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Modeling in Terms of Logic for Intentions The following analysis is inspired by the work of Olivier Roy in Thinking before Acting: Intentions, Logic, Rational Choice. ILLC A basic notion in Roy’s dissertation is that if someone forms an intention to achieve one or more outcomes, she sticks to her intention for as long as possible.

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Modeling in Terms of Logic for Intentions A musician intends one or more sonic outcomes of the performance finds a strategy profile (set of strategies) for the whole group that has this outcome set as part of its set of possible outcomes plays his strategy according to that profile

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Modeling in Terms of Logic for Intentions What happens when he realizes that the other players are not following the same profile (when he perceives an incongruence with the profile he is following)? Assuming (for simplicity) that no one makes mistakes, and, just as importantly, that no one believes that anyone can make mistakes, one of the following lines of action are adopted by the musician, listed in order of preference (by the musician):

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Modeling in Terms of Logic for Intentions 1. He tries to find another profile accommodating his intentions that fits the possible strategies of the other players at time t (given their history of actions up to t) and makes sense of his own history of actions up to t.

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Modeling in Terms of Logic for Intentions 2. He tries to find another profile accommodating his intentions that fits the possible strategies of the other players at time t, but does not necessarily make sense of his own history of actions up to t.

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Modeling in Terms of Logic for Intentions 3. He tries to find another profile that does not necessarily accommodate his intentions, but makes sense of his own history of actions up to t as well as the histories of other players and is compatible with his beliefs of the intentions of the other musicians (that is, accommodates these intentions).

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Modeling in Terms of Logic for Intentions 4. He tries to find another profile that fits his expectations regarding the intentions of other players, but not necessarily their actions up to t.

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Modeling in Terms of Logic for Intentions 5.He tries to find another profile that fits the possible strategies of the other players at time t, but not necessarily his own actions up to t. If possible, he chooses a profile that fits his expectations regarding the intentions of other players.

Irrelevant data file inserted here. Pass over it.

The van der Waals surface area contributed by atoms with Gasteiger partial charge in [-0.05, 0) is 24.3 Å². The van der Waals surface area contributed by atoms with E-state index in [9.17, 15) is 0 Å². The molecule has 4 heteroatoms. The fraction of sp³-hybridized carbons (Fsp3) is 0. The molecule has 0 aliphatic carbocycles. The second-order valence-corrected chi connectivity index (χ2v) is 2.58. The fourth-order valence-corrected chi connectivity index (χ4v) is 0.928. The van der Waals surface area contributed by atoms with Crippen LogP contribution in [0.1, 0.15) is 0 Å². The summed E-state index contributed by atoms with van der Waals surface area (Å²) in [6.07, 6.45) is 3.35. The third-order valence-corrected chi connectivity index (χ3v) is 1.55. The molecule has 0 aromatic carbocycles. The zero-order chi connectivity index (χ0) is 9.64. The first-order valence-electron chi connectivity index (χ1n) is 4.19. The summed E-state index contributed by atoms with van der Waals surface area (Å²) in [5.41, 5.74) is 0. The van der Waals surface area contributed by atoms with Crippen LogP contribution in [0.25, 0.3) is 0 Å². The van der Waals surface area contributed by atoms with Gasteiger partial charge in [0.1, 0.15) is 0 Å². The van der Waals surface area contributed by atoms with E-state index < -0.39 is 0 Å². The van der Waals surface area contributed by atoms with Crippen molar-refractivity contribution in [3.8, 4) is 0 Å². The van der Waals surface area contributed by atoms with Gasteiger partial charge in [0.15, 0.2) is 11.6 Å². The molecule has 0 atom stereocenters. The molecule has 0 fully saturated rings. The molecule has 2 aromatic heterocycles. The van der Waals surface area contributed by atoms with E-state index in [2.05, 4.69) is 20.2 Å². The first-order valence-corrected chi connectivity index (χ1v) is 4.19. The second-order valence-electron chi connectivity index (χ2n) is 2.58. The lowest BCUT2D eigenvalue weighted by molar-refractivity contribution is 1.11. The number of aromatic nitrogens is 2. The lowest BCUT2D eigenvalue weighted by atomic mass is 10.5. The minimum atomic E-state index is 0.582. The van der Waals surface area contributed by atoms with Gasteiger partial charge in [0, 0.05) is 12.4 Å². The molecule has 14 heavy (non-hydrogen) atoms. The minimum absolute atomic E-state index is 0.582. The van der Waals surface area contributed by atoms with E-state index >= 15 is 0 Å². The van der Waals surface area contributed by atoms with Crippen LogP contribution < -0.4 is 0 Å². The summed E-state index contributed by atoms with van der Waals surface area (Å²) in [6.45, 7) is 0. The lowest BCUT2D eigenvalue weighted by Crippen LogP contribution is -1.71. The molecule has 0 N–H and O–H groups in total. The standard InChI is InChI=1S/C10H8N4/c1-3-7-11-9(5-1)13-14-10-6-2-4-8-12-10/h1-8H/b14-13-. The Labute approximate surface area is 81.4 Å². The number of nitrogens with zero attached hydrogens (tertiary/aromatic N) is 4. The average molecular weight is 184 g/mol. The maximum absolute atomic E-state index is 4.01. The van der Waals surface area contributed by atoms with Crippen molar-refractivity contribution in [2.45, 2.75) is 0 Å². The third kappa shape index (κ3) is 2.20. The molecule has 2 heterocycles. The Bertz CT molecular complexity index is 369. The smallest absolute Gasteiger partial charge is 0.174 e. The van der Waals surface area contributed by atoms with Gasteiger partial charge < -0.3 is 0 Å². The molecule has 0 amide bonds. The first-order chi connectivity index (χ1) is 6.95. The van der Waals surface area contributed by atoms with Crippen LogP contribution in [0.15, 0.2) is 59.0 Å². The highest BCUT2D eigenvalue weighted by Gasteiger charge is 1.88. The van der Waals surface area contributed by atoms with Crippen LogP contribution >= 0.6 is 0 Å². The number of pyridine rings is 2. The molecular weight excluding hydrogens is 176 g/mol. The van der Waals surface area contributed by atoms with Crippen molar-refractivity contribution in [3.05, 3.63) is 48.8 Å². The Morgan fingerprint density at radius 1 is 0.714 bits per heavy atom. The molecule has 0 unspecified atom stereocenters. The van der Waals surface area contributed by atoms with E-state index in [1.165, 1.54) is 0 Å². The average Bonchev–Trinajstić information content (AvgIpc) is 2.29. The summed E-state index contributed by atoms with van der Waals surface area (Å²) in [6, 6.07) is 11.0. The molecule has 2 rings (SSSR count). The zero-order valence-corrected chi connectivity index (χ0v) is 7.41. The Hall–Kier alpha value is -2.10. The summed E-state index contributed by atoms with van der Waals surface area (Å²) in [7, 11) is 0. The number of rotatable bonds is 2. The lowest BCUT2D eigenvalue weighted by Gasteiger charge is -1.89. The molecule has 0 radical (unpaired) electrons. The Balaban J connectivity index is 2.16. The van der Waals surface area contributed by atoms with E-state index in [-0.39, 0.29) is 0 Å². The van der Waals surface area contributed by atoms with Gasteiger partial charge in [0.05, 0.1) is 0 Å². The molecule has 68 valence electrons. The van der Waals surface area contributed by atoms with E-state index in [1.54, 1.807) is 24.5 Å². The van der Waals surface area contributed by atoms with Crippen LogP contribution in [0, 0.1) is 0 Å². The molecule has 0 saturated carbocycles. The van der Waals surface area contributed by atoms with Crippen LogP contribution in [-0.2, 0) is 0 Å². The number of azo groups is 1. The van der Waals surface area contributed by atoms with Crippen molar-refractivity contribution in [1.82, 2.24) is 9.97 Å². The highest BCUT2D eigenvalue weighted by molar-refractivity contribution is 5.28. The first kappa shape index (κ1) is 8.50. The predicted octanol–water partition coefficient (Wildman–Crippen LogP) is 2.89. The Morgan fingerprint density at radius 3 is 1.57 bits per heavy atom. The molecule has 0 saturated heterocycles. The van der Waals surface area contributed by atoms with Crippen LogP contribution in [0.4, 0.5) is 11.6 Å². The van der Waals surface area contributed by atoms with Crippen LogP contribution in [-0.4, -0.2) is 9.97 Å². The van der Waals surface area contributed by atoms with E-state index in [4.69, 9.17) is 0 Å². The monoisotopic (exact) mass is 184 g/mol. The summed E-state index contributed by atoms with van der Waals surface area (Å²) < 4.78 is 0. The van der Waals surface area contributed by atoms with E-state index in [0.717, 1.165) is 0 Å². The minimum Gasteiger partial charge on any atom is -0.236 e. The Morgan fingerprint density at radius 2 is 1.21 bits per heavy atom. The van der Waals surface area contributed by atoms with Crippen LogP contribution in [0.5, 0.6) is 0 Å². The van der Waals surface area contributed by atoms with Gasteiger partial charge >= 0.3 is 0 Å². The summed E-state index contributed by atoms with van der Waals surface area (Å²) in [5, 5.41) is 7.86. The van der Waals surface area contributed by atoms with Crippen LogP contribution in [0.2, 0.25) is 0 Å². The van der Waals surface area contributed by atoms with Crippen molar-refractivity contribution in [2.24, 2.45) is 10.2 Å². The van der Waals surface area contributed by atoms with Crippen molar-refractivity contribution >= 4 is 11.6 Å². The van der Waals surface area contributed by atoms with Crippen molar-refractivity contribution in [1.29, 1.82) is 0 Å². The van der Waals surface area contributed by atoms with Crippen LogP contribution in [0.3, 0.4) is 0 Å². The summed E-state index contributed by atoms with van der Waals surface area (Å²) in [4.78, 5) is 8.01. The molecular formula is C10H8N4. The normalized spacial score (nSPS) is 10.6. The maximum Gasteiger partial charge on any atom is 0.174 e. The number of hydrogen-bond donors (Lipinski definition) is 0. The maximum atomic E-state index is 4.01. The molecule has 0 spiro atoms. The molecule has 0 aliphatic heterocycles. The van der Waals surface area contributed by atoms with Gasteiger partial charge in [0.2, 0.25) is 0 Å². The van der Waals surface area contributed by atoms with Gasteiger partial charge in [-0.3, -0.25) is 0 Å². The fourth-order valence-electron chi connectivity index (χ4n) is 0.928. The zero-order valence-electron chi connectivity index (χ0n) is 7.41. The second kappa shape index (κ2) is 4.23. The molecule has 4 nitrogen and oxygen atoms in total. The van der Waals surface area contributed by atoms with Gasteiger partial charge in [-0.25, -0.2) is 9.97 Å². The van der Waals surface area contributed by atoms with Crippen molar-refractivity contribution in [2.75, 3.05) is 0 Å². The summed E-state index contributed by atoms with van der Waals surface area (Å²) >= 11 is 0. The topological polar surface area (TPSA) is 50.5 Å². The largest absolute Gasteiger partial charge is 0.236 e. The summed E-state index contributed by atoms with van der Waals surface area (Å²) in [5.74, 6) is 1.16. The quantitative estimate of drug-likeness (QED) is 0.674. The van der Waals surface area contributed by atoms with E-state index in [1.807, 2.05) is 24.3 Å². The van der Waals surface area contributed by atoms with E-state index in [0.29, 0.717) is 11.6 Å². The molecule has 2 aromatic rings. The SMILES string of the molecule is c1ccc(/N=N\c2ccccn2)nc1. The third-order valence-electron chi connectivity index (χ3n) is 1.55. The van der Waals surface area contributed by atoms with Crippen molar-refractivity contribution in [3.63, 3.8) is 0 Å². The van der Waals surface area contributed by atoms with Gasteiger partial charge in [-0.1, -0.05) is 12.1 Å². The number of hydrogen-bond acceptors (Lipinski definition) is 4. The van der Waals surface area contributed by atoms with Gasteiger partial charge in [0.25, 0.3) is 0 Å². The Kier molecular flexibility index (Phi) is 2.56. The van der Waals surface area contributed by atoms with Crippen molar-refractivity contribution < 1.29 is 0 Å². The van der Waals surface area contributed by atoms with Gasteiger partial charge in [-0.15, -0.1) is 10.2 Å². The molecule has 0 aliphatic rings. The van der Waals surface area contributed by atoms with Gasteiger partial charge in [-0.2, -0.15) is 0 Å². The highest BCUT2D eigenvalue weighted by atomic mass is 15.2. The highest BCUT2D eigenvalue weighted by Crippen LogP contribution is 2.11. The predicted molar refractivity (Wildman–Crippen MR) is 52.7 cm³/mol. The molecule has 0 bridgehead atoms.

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Modeling in Terms of Logic for Intentions The order of 4 and 5 is debatable, since the intention set of the musician might only include outcomes of profiles that “makes sense” of all actions.

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Modeling in Terms of Logic for Intentions I am working on an analysis to show that if all musicians think in the same way and adjust their lines of action according to this prioritized order of actions, they will, by each adjustment made, reduce the number of possible profiles to choose from, thus gradually bettering their chances of agreeing on a strategy profile.

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Modeling in Terms of Logic for Intentions This analysis presupposes that for each performance situation, the number of profiles to choose from is finite and smaller than the set of all possible combinations of actions by the musicians. Otherwise, everyone’s actions will always fit into some profile at time t. What defines the set of possible strategy profiles to choose from is a standard or set of norms for the performance.

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Conclusion So far, all of my analysises entail the presence of norms guiding the performance. I have further work to do describing to which extent it matters whether the norms in question are common knowledge, if the musicians are aware of each other’s different interpretations of the norms, and how this can be compared to more general, non- musical scenarios.